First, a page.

Last year a friend, on a major national standards committee, wrote to me regularly complaining that it was difficult getting the things (information, documentation) he needed out of Microsoft on Office Open XML, and trying to figure out effective strategies for this. My advise to him was to first rid himself of any idea that Microsoft thought people exist: there are corporations or organizations in interesting classes, or nothing. So personalized attention would only come by first getting on their radar somehow as one head of a larger Hydra that warranted their attention. (I see Wikipedia calls Hydra anancient nameless serpent-like chthonic water beast: great!)
I think this is something that is pretty much common to most large US corporations, and indeed, to the organizational behaviour of people in most large institutions. As a theory it does explain a lot: why for example Microsoft would be so resistant to fixing bugs that did not effect new sales.
My problem, if it is a problem, is that I don't basically don't believe in the existence of institutions and corporations, only of people. So when I hear people talking about "elephants in the room" (meaning large abstractions) I tend to see the elephants as Javanese shadow puppets being carted around by individuals.
While I don't remotely agree with Maggie Thatcher's conclusion that There's no such thing as entitlement, unless someone has first met an obligation, at a fairly basic level I see what she means that There is no such thing as society. However, corporations and other ghosts do have a kind of existence (e.g. existence in the ideal), and it is of course useful shorthand to give in to the fiction and not lift the corporate veil to see the individuals behind.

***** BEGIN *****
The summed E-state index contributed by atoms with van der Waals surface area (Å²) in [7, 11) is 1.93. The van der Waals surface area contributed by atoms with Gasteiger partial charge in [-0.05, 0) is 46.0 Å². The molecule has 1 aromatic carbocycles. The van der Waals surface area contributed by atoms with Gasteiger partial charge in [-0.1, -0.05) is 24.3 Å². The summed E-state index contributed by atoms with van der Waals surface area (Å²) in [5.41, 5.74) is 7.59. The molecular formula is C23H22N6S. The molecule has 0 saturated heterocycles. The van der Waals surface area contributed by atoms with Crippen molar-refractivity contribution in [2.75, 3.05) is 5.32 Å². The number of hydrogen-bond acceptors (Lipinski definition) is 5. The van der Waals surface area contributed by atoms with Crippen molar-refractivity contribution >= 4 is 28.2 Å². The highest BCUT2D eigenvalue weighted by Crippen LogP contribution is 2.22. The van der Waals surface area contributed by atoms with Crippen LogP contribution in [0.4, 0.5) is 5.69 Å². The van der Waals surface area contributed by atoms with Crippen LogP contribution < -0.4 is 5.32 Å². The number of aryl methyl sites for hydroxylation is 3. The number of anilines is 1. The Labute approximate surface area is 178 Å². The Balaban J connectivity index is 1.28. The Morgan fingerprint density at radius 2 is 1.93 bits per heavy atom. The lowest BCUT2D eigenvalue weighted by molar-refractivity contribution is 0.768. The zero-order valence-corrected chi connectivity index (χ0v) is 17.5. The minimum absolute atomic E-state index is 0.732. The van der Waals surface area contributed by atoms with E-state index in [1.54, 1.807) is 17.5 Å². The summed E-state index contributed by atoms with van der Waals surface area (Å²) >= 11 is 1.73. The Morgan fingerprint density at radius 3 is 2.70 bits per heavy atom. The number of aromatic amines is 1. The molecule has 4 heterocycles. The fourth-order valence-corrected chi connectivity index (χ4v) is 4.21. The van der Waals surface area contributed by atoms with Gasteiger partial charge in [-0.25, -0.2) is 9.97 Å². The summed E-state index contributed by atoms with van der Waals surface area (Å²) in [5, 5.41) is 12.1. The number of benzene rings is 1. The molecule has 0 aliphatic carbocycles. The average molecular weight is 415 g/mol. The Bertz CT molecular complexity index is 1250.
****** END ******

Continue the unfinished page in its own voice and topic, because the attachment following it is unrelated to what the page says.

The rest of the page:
But it is difficult, for me at least. I don't think I am being original at all in pointing out that giving abstractions a reality is a prerequisite of bigotry, demonization and idealization (in the day-to-day sense.) But what can we do?
Perhaps the problem is that English orthography, like XML, does not have enough tokens to represent the semantic status of nouns (especially proper nouns) for fictional/conceptual things. Perhaps we need delimiters for abstractions and fictional beings: so "Shock jock" Rex Flex said '"Liberals" want to sell "the country" to "bin Ladenites"'.
But would it always make things clearer? What about a sentence like '"IBM" disavowed that the opinions of its bloggers were anything to do with its marketing policy' for example? Where the implication was that it was really "A spokesperson for corporate officers of IBM disavowed.." therefore only containing only people.
The flood of blogs this week, with titles like Is Google becoming evil? perplex me: if "Google" does not exist, then this really is, simplistically, Are the decision makers at Google becoming evil? But more reasonably the writer is probably meaning something more like Are the decision makers at Google switching over to making decisions which will have effects that I regard as evil? Once you start to couch things in terms of the people involved, it seems that many times simplistic sentences are revealed being based on lots of tacit assumptions. The danger of these kinds of simple seeming sentences is that they can get used as if they were simple statements of fact, used in syllogisms etc.
On the other hand, bringing things down to people can also mean that prejudices that were safely deflected onto fictional beings can get targeted to people. So perhaps it might be too extreme to ban fictional beings, even legal fictions, and abstractions from discourse entirely.